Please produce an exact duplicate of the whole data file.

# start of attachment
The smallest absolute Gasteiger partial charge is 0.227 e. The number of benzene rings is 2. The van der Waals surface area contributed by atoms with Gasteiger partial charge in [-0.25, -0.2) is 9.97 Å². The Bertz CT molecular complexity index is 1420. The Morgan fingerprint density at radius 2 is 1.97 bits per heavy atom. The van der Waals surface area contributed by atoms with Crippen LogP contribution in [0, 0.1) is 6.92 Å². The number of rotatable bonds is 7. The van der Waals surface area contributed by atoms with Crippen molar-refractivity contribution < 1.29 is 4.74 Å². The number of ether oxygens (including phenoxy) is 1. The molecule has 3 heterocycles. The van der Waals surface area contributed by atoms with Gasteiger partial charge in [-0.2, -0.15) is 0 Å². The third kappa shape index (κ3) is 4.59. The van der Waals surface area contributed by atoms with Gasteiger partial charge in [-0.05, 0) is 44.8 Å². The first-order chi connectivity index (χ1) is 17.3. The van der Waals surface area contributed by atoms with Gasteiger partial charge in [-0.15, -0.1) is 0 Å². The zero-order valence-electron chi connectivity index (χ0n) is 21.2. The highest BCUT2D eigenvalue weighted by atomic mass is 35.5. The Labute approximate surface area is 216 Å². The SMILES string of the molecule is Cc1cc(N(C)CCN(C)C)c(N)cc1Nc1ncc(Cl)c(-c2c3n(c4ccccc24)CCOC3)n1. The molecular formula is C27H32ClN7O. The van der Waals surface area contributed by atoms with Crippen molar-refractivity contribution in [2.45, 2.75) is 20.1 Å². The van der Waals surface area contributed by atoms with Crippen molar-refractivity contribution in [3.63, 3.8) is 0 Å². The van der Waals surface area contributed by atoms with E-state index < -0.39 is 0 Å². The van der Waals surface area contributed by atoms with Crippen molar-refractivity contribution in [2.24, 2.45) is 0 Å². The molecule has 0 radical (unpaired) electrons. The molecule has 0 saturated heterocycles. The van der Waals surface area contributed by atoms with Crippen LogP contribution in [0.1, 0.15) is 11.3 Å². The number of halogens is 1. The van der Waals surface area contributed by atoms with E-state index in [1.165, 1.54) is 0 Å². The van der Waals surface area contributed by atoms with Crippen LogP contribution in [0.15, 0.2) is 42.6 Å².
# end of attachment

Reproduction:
The smallest absolute Gasteiger partial charge is 0.227 e. The number of benzene rings is 2. The van der Waals surface area contributed by atoms with Gasteiger partial charge in [-0.25, -0.2) is 9.97 Å². The Bertz CT molecular complexity index is 1420. The Morgan fingerprint density at radius 2 is 1.97 bits per heavy atom. The van der Waals surface area contributed by atoms with Crippen LogP contribution in [0, 0.1) is 6.92 Å². The number of rotatable bonds is 7. The van der Waals surface area contributed by atoms with Crippen molar-refractivity contribution < 1.29 is 4.74 Å². The number of ether oxygens (including phenoxy) is 1. The molecule has 3 heterocycles. The van der Waals surface area contributed by atoms with Gasteiger partial charge in [-0.2, -0.15) is 0 Å². The third kappa shape index (κ3) is 4.59. The van der Waals surface area contributed by atoms with Gasteiger partial charge in [-0.05, 0) is 44.8 Å². The first-order chi connectivity index (χ1) is 17.3. The van der Waals surface area contributed by atoms with Gasteiger partial charge in [-0.15, -0.1) is 0 Å². The zero-order valence-electron chi connectivity index (χ0n) is 21.2. The highest BCUT2D eigenvalue weighted by atomic mass is 35.5. The Labute approximate surface area is 216 Å². The SMILES string of the molecule is Cc1cc(N(C)CCN(C)C)c(N)cc1Nc1ncc(Cl)c(-c2c3n(c4ccccc24)CCOC3)n1. The molecular formula is C27H32ClN7O. The van der Waals surface area contributed by atoms with Crippen molar-refractivity contribution in [2.45, 2.75) is 20.1 Å². The van der Waals surface area contributed by atoms with Crippen molar-refractivity contribution in [3.63, 3.8) is 0 Å². The van der Waals surface area contributed by atoms with E-state index < -0.39 is 0 Å². The van der Waals surface area contributed by atoms with Crippen molar-refractivity contribution in [2.24, 2.45) is 0 Å². The molecule has 0 radical (unpaired) electrons. The molecule has 0 saturated heterocycles. The van der Waals surface area contributed by atoms with Crippen LogP contribution in [0.1, 0.15) is 11.3 Å². The number of halogens is 1. The van der Waals surface area contributed by atoms with E-state index in [1.165, 1.54) is 0 Å². The van der Waals surface area contributed by atoms with Crippen LogP contribution in [0.15, 0.2) is 42.6 Å².